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Boston Archdiocese Cuts Benefits Of Sick, Retired Priests

This article is more than 13 years old.

The Boston Archdiocese has admitted that, within two years, it won't have the money to pay for the care and housing of its elderly and sick priests, unless major changes are made to those benefits.

An outside study says a combination of factors, including poor management, has brought the fund that supports retired priests to the brink of insolvency. As a result, starting Wednesday, retired and sick priests are having their benefits cut.

Joe D'Arrigo is a consultant hired by the archdiocese to put the clergy fund on sound footing. He said the fund was managed by priests with little financial experience who didn't see the problem coming. "A combination of retiree health care, the housing costs and the increasing number of retiring priests over this last eight years or so just acted like a locomotive and the cost just overtook the fund," he said.

An outside accounting firm concludes the fund was losing money because more priests are sick or retired, their benefits were increased in 2001 and the cost of health insurance has gone up. It says it found no evidence the funds were used to pay sexual abuse settlements, but it couldn't state that conclusively because of the scope of the study.

The report also confirms that, for 17 years, the annual collections for priests' retirement were diverted to the other clergy funds. And nearly $16 million from the retirement fund was used to pay benefits to priests placed on administrative leave because they were accused of misconduct with a minor.

The diversion of funds is outrageous, said Peter Borre, chairman of the Council of Parishes, a group that supports lay Catholics fighting parish closings. "Taking $16 million directly out of a trust fund that is earmarked for the benefit of good serving priests who've retired in good order," he said. "That, for many of us — for me and for thousands of Catholics in Boston — goes a bridge too far."

Some of the $16 million went to third parties on behalf of priests, but it doesn't say how much or who the third parties were. And the study says there were insufficient financial records to determine whether priests accused of misconduct were paid out of the clergy benefits funds before 2000.

Father Richard Erikson, vicar general of the archdiocese, defends the practice as something other organizations do. "Any priest who is on administrative leave for accusations of abuse, that priest is innocent until proven otherwise," Erikson said. "While there are civil and canonical investigations, that priest is on paid leave."

Now priests on administrative leave are supported by a separate fund with money from the sale of the church headquarters in Brighton. But the disclosure that so much money went from a fund devoted to retired priests upset Father Bill MacKenzie, who is on disability and works weekends at a parish in Amesbury.

"I think I'm rather outraged by exactly what happened," MacKenzie said. "I think there are a lot of things the clergy fund was never intended to do, it was never intended to support priests on administrative leave."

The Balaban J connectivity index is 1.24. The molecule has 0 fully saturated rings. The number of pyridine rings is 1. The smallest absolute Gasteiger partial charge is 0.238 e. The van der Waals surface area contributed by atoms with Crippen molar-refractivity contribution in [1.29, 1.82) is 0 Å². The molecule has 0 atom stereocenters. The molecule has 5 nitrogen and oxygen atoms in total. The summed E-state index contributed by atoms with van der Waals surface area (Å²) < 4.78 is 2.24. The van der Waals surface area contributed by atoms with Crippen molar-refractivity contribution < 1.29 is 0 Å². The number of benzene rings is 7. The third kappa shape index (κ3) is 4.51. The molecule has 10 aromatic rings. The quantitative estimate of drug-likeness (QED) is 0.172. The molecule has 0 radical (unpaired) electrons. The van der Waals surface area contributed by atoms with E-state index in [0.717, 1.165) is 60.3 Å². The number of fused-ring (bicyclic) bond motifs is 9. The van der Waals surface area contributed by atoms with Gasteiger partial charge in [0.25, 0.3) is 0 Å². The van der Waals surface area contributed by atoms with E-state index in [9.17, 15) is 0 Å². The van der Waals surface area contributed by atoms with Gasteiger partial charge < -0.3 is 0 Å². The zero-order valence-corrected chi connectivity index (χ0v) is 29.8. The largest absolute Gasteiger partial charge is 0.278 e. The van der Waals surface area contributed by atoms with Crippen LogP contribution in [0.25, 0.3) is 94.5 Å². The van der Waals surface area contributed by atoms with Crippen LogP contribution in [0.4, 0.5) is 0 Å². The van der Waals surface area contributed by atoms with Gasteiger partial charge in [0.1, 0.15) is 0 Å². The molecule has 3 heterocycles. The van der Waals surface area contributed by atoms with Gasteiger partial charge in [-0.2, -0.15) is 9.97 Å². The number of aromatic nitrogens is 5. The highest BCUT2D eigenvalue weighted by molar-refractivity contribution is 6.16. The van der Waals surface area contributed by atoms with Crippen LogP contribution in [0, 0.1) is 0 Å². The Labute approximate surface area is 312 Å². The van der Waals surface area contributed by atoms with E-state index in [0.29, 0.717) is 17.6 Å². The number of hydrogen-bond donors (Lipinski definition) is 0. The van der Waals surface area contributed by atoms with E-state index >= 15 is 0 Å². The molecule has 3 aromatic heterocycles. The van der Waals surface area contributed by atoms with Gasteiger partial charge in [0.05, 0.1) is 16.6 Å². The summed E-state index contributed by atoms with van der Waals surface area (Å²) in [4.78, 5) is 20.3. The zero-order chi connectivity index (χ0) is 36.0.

The result of the dire financial situation means the archdiocese is changing the way it pays for housing retired priests. Monsignor Dennis Sheehan, who was on the official committee that came up with the plan, said the changes ensure that there will be funds for retiring priests. "Before, everyone was dealt with in the most generous manner possible and there were no limitations put on the expenditure of money," he said.

Now there will be a limit. The majority of the 275 retired or disabled priests live on their own, and their monthly stipend and housing allowance of about $1,900 doesn't change. Those priests housed in assisted-living facilities will be encouraged to move into Regina Cleri, the priest retirement home in Boston.

Monsignor Sheehan said the plan will be phased in and no one will be forced to move immediately. The most radical change in payment comes for the 15 priests who live in long-term skilled nursing homes. They must now contribute their own funds or go on Medicaid. "We are simply coming into line with the practice of the Catholic church across the United States," he said.

Sheehan said dioceses of comparable sizes already rely on Medicaid to pay for priests in nursing homes. But he understands that priests will be worried about the changes. "This kind of change brings apprehension and fear," he said. "The only thing we can do is reassure no lack of place or resources for them to live on or no lack of medical care for them to live on. And no lack of adequate medical care for them."

The new policy is unsettling to some priests, including Father MacKenzie, who doesn't think his situation will change now, but he's concerned about the future. "When they started this clergy fund, the priests were going to be taken care of — the priests would be taken care of from the day they were ordained until they died," he said. "Now they are saying, 'If you go to a nursing home, you're on your own, you have to pay it yourself.' "

To shore up the retirement fund, the church has taken up an additional collection for retired priests with good results, and it's planning a major fundraiser in the fall that celebrates the fact the Pope proclaimed 2009 the "Year for Priests."

This program aired on June 30, 2009. The audio for this program is not available.


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